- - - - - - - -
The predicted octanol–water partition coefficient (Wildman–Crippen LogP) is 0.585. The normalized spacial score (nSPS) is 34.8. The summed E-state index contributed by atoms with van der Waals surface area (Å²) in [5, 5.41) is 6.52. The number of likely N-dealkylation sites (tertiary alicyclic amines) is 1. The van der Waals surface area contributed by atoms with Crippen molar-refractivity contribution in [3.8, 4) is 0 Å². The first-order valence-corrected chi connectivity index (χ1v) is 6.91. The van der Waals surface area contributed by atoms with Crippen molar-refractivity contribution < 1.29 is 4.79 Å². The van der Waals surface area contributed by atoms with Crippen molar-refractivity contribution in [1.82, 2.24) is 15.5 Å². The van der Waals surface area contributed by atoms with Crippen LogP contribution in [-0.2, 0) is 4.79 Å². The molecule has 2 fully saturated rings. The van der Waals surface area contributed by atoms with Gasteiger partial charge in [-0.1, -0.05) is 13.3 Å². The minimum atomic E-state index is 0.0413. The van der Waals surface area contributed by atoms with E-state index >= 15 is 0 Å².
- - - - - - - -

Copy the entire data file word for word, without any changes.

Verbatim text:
The predicted octanol–water partition coefficient (Wildman–Crippen LogP) is 0.585. The normalized spacial score (nSPS) is 34.8. The summed E-state index contributed by atoms with van der Waals surface area (Å²) in [5, 5.41) is 6.52. The number of likely N-dealkylation sites (tertiary alicyclic amines) is 1. The van der Waals surface area contributed by atoms with Crippen molar-refractivity contribution in [3.8, 4) is 0 Å². The first-order valence-corrected chi connectivity index (χ1v) is 6.91. The van der Waals surface area contributed by atoms with Crippen molar-refractivity contribution < 1.29 is 4.79 Å². The van der Waals surface area contributed by atoms with Crippen molar-refractivity contribution in [1.82, 2.24) is 15.5 Å². The van der Waals surface area contributed by atoms with Crippen LogP contribution in [-0.2, 0) is 4.79 Å². The molecule has 2 fully saturated rings. The van der Waals surface area contributed by atoms with Gasteiger partial charge in [-0.1, -0.05) is 13.3 Å². The minimum atomic E-state index is 0.0413. The van der Waals surface area contributed by atoms with E-state index >= 15 is 0 Å².